Within a culture that likes things to be simple and pigeonholed, my artwork engages in a complex conversation about the structure and meaning of (subjective/intimate) emotional truth while making sure to keep a firm eye on the very thin line that divides sincerity of expression from sheer banality. To this effect the full body of work comprised of abstract art mixed media canvases, multi-layered figurative collages, conceptual photography, art for children collages and biomorphic digital compositions is meant to provoke a desire, in my audience, to impose a story upon the image in order to answer the question of how to be at once earnest& ironical, sensitive& cerebral.
Of course, by choosing the “novelistic practice” over the aridity of contemporary art conceptual stances, I run the risk of suffocating my work in grand narratives, but I insist on preserving the concept of narration as an effective way of allowing the imaginary to continue to be a source of new ideas in exploring the intimacy of emotions. Be aware, when I speak of the emotional core of lived reality it is not to be confused with a simplified romantic notion of emotive feelings whose superiority goes unchecked. On the contrary, my work does not avoid registering all the pressures of the world around us, albeit sometimes by simply setting them aside. In my brand of art, the concept drives the work but not at the expense of beauty and materially which are integral to the artisanal nature of my painting and photographic collage. I am in awe of the beauty of textured surfaces and tactile experiences but I am likewise, in awe with the irony of self-referential beauty. My artworks may exhibit a a strong “aesthetic quality”, in other words, they may be a bit too beautiful to be appreciated as critical or socially engaged (although, in their own way, they are both) but at least they steer clear of pretense at social redemption as a way of avoiding criticism on artistic grounds. In this sense, my work is (theoretically) supported by Michael Fried, one of the most established art critics alive today, who is wary of categorizing art as an event. When this happened, he thought, viewers don't appreciate the artwork itself, rather its broader cultural context. If art becomes nothing more than a cultural event, then it adversely compromises the way in which art can be appreciated; reactions will be conditioned by surrounding socio-historic circumstance, which will avoid consideration of the artwork as an independent entity.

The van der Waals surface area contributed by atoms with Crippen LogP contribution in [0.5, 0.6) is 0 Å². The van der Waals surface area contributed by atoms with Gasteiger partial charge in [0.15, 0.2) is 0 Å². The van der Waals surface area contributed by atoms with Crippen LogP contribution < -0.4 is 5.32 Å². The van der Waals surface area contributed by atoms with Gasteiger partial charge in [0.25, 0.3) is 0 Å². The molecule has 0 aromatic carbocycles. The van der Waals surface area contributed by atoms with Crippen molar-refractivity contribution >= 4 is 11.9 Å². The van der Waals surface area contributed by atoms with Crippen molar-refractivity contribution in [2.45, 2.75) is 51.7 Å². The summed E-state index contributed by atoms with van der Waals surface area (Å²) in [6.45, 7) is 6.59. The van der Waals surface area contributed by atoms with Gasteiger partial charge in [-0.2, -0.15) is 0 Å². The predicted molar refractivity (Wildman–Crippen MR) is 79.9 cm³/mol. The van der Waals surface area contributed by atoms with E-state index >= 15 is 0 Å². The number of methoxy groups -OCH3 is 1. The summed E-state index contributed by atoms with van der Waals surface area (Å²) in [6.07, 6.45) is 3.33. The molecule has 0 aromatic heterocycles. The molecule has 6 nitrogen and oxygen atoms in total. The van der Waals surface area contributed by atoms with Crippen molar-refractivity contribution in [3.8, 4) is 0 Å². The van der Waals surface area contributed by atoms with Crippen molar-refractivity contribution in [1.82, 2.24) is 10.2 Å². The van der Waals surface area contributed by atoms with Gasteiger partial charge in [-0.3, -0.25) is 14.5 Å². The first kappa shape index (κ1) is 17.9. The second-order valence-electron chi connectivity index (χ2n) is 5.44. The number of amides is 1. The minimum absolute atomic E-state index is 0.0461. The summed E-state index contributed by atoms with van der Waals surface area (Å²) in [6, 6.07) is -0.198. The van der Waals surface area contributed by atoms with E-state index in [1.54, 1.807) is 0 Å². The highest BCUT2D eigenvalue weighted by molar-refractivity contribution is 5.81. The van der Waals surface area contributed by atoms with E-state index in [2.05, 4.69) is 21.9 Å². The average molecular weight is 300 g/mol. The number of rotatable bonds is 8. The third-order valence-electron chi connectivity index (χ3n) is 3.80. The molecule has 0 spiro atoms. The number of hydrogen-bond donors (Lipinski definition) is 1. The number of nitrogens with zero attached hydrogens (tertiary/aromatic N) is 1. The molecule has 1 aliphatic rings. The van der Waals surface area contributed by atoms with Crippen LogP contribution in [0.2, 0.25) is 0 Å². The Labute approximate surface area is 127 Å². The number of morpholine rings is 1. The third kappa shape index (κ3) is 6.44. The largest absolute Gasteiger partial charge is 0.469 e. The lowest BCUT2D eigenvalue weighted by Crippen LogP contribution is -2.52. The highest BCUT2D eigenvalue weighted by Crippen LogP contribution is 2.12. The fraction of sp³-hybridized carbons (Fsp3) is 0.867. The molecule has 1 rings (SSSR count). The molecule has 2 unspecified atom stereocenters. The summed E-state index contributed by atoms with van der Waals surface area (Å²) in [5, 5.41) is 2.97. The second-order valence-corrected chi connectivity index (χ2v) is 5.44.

While I have a particularly strong appreciation of many contemporary artists such as Julie Mehretu, Sheila Hicks, William Kentridge, Gunther Forg, Albert Oehlen, Cecily Brown and Adrian Ghenie, in my own art journey I am often looking for something different from them. I am referring to my understanding of the importance of balancing nuanced coloring (Henry Matisse) and strong materiality (Jay DeFeo). I am also referring to the fact that the majority of my images operate within a closed system referring to a “world of infinite durability” much to the tune of Jean-Baptiste-Simeon Chardin and become a venue for the outer world to meet the inner world (Edward Hopper) in order to get to a place where all parts are equally artificial and thus equally open to the slightest breath of poetic association (Joseph Cornell). In other words, if my task as an artist is not to capture emotional truth and create beauty, what is the point of being an artist?
In Ragnar Kjartasson's words "....the artwork becomes the stage upon which the ancient instinct of the hunter-gatherer takes over..." and colors, textures, surfaces, and memories grab your brain, your heart, your all in such a way that deep thinking and reflection on cultural concerns are dealt with through images that offer a genuine aesthetic experience.
The rest is politics and theater.